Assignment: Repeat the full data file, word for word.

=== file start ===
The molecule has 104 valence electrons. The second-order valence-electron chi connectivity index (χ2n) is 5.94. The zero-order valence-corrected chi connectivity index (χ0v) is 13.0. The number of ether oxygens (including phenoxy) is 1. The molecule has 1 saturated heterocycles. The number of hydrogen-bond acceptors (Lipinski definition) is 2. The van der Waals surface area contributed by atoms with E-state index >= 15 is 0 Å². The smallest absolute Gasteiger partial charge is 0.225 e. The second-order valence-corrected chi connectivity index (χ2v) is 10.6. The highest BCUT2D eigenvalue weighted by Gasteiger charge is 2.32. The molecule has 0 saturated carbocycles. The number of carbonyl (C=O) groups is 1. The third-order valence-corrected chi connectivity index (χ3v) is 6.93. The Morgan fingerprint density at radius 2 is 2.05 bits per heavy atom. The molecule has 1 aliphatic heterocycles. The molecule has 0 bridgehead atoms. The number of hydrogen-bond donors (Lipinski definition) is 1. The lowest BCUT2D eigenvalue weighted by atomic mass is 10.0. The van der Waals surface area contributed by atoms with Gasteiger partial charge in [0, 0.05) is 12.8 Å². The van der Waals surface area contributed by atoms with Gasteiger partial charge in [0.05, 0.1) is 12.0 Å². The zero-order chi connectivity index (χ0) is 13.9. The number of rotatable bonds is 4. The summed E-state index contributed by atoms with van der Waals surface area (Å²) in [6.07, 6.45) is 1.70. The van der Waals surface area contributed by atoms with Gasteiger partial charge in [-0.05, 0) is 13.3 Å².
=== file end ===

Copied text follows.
The molecule has 104 valence electrons. The second-order valence-electron chi connectivity index (χ2n) is 5.94. The zero-order valence-corrected chi connectivity index (χ0v) is 13.0. The number of ether oxygens (including phenoxy) is 1. The molecule has 1 saturated heterocycles. The number of hydrogen-bond acceptors (Lipinski definition) is 2. The van der Waals surface area contributed by atoms with E-state index >= 15 is 0 Å². The smallest absolute Gasteiger partial charge is 0.225 e. The second-order valence-corrected chi connectivity index (χ2v) is 10.6. The highest BCUT2D eigenvalue weighted by Gasteiger charge is 2.32. The molecule has 0 saturated carbocycles. The number of carbonyl (C=O) groups is 1. The third-order valence-corrected chi connectivity index (χ3v) is 6.93. The Morgan fingerprint density at radius 2 is 2.05 bits per heavy atom. The molecule has 1 aliphatic heterocycles. The molecule has 0 bridgehead atoms. The number of hydrogen-bond donors (Lipinski definition) is 1. The lowest BCUT2D eigenvalue weighted by atomic mass is 10.0. The van der Waals surface area contributed by atoms with Gasteiger partial charge in [0, 0.05) is 12.8 Å². The van der Waals surface area contributed by atoms with Gasteiger partial charge in [0.05, 0.1) is 12.0 Å². The zero-order chi connectivity index (χ0) is 13.9. The number of rotatable bonds is 4. The summed E-state index contributed by atoms with van der Waals surface area (Å²) in [6.07, 6.45) is 1.70. The van der Waals surface area contributed by atoms with Gasteiger partial charge in [-0.05, 0) is 13.3 Å².